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"The Nightingale"  
Edmund Dulac - The Nightingale 2.jpg
Edmund Dulac illustration for a 1911 book
Author Hans Christian Andersen
Original title "Nattergalen"
Country Denmark
Language Danish
Genre(s) Literary fairy tale
Short story
Preceded by "The Angel"
Followed by "The Sweethearts; or, The Top and the Ball"

"The Nightingale" (Danish: "Nattergalen") is a literary fairy tale by Danish poet and author Hans Christian Andersen (1805 – 1875). The story is about an emperor who prefers the tinkling of a bejeweled mechanical bird to the song of a real nightingale. When the Emperor is near death, the nightingale's song restores his health. Well received upon its initial publication in Copenhagen, Denmark in 1843, the tale is believed to have been inspired by the author's unrequited love for opera singer and fellow Scandinavian, Jenny Lind. The story has been adapted to opera, ballet, musical play, television drama and animated film.

Contents

Plot summary

The Emperor of China learns that one of the most beautiful things in his empire is the song of the nightingale. When he orders a nightingale brought to him, a kitchen maid leads the court to a nearby forest where the bird is found. The nightingale agrees to appear at court. The Emperor is so delighted with the bird's song that he keeps the nightingale in captivity. When the Emperor is given a bejeweled mechanical bird he loses interest in the real nightingale, who returns to the forest. The mechanical bird breaks down due to overuse. The Emperor is taken deathly ill shortly thereafter. The real nightingale learns of the Emperor's condition and returns to the palace. Death is so moved by the nightingale's song that he departs and the emperor recovers. The nightingale agrees to sing to the emperor of all the happenings in the empire, that he will be known as the wisest emperor ever to live.

Composition and publication history

According to Andersen's almanac entry for 11 Octoboer 1843, "The Nightingale" was written in a single day and "began in Tivoli", an amusement park and pleasure garden with Chinese motifs in Copenhagen that opened in the summer of 1843.[1] In his lifetime, Andersen traveled no further east of Copenhagen than Athens and Istanbul. His experience with China was limited to European Chinoiserie, a decorative style popular from the seventeenth to the nineteenth centuries.[2]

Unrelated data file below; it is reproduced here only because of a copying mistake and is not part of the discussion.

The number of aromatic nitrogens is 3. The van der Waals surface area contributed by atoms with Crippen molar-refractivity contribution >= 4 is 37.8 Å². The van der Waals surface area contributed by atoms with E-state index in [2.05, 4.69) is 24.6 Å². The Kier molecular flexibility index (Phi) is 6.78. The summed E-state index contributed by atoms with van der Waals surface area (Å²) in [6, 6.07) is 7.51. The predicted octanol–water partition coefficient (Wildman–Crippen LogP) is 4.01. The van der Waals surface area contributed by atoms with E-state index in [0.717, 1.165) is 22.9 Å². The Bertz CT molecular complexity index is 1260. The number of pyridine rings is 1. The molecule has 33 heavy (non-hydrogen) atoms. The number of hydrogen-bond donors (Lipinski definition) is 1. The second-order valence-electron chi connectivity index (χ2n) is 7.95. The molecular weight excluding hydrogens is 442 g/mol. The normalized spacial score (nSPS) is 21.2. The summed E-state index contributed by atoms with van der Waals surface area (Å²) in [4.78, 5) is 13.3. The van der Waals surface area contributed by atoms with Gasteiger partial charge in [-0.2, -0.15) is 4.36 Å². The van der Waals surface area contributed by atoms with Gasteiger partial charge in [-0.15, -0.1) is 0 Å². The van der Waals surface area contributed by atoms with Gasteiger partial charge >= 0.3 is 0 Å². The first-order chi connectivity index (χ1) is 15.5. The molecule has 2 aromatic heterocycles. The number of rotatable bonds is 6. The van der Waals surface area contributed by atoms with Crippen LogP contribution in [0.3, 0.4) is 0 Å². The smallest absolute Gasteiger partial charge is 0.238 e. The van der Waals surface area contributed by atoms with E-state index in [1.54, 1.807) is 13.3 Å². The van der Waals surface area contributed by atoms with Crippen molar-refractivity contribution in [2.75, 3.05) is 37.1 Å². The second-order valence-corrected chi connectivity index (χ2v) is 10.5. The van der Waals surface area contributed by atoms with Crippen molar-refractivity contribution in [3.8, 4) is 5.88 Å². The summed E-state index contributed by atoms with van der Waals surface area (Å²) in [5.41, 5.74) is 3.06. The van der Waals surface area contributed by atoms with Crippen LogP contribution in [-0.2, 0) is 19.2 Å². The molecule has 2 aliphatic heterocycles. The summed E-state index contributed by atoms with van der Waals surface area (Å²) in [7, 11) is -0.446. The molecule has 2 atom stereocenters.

The tale was first published by C.A. Reitzel in Copenhagen, Denmark 11 November 1843 in Nye Eventyr. Første Bind. Første Samling. 1844. (New Fairy Tales. First Volume. First Collection. 1844.). The tale was second in the volume that included 3 other tales "The Angel" (Engelen), "The Sweethearts; or, The Top and the Ball" (Kjærestefolkene [Toppen og bolden]), and "The Ugly Duckling" (Den grimme Ælling). The tale was critically well received and furthered Andersen's success and popularity.[3]

"The Nightingale" was republished on 18 December 1849 in Eventyr. 1850. (Fairy Tales. 1850.) and again, on 15 December 1862 in Eventyr og Historier. Første Bind. 1862. (Fairy Tales and Stories. First Volume. 1862.).[4]

Andersen and Jenny Lind

Andersen met Swedish opera singer Jenny Lind (1820-1887) in 1840, and experienced an unrequited love for the singer. Lind preferred a platonic relationship with Andersen, and wrote him in 1844, "God bless and protect my brother is the sincere wish of his affectionate sister." Jenny was the illegitimate daughter of a schoolmistress, and established herself at the age of eighteen as a world class singer with her powerful soprano. Andersen's "The Nightingale" is generally considered a tribute to her.[5]

Andersen wrote in The True Story of My Life, published in 1847, "Through Jenny Lind I first became sensible of the holiness of Art. Through her I learned that one must forget one's self in the service of the Supreme. No books, no men, have had a more ennobling influence upon me as a poet than Jenny Lind".

Lind, 1850

"The Nightingale" made Jenny Lind known as The Swedish Nightingale well before she became an international superstar and wealthy philanthropist in Europe and the United States. Strangely enough, the nightingale story became a reality for Jenny Lind in 1848-1849, when she fell in love with the Polish composer Fryderyk Chopin (1810-1849). His letters reveal that he felt "better" when she sang for him, and Jenny Lind arranged a concert in London to raise funds for a tuberculosis hospital. With the knowledge of Queen Victoria, Jenny Lind attempted unsuccessfully to marry Chopin in Paris in May 1849. Soon after, she had to flee the cholera epidemic, but returned to Paris shortly before he died of tuberculosis on 17 October 1849. Jenny Lind devoted the rest of her life to enshrining Chopin's legacy. Lind never recovered from her loss of Chopin. She wrote to Andersen on 23 November 1871 from Florence: "I would have been happy to die for this my first and last, deepest, purest love."[6]